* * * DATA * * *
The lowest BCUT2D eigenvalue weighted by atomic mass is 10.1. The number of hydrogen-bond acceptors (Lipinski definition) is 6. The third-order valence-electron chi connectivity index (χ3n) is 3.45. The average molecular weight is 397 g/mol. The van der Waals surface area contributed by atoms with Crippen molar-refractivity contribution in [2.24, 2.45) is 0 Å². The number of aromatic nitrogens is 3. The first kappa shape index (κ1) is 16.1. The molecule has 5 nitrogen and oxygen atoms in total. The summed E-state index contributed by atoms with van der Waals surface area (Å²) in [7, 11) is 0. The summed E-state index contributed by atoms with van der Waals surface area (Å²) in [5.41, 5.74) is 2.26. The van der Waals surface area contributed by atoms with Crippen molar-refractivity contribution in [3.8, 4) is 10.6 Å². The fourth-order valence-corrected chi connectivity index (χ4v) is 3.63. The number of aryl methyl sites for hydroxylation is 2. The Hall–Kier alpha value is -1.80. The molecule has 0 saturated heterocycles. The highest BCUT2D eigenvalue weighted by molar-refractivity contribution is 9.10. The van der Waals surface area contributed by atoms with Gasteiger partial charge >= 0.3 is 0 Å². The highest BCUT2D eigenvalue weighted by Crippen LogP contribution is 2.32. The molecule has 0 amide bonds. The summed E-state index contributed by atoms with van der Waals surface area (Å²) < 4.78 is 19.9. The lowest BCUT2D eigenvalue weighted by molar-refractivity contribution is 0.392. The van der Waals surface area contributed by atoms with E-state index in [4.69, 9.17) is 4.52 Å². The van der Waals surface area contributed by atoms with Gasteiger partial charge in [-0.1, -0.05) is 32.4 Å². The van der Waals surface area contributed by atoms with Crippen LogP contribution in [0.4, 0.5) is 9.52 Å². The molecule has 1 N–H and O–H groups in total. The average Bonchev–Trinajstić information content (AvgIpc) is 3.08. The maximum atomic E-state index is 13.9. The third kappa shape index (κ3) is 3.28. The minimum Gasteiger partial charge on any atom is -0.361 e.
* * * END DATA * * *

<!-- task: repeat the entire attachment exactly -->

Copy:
The lowest BCUT2D eigenvalue weighted by atomic mass is 10.1. The number of hydrogen-bond acceptors (Lipinski definition) is 6. The third-order valence-electron chi connectivity index (χ3n) is 3.45. The average molecular weight is 397 g/mol. The van der Waals surface area contributed by atoms with Crippen molar-refractivity contribution in [2.24, 2.45) is 0 Å². The number of aromatic nitrogens is 3. The first kappa shape index (κ1) is 16.1. The molecule has 5 nitrogen and oxygen atoms in total. The summed E-state index contributed by atoms with van der Waals surface area (Å²) in [7, 11) is 0. The summed E-state index contributed by atoms with van der Waals surface area (Å²) in [5.41, 5.74) is 2.26. The van der Waals surface area contributed by atoms with Crippen molar-refractivity contribution in [3.8, 4) is 10.6 Å². The fourth-order valence-corrected chi connectivity index (χ4v) is 3.63. The number of aryl methyl sites for hydroxylation is 2. The Hall–Kier alpha value is -1.80. The molecule has 0 saturated heterocycles. The highest BCUT2D eigenvalue weighted by molar-refractivity contribution is 9.10. The van der Waals surface area contributed by atoms with Gasteiger partial charge >= 0.3 is 0 Å². The highest BCUT2D eigenvalue weighted by Crippen LogP contribution is 2.32. The molecule has 0 amide bonds. The summed E-state index contributed by atoms with van der Waals surface area (Å²) < 4.78 is 19.9. The lowest BCUT2D eigenvalue weighted by molar-refractivity contribution is 0.392. The van der Waals surface area contributed by atoms with E-state index in [4.69, 9.17) is 4.52 Å². The van der Waals surface area contributed by atoms with Gasteiger partial charge in [-0.1, -0.05) is 32.4 Å². The van der Waals surface area contributed by atoms with Crippen LogP contribution in [0.4, 0.5) is 9.52 Å². The molecule has 1 N–H and O–H groups in total. The average Bonchev–Trinajstić information content (AvgIpc) is 3.08. The maximum atomic E-state index is 13.9. The third kappa shape index (κ3) is 3.28. The minimum Gasteiger partial charge on any atom is -0.361 e.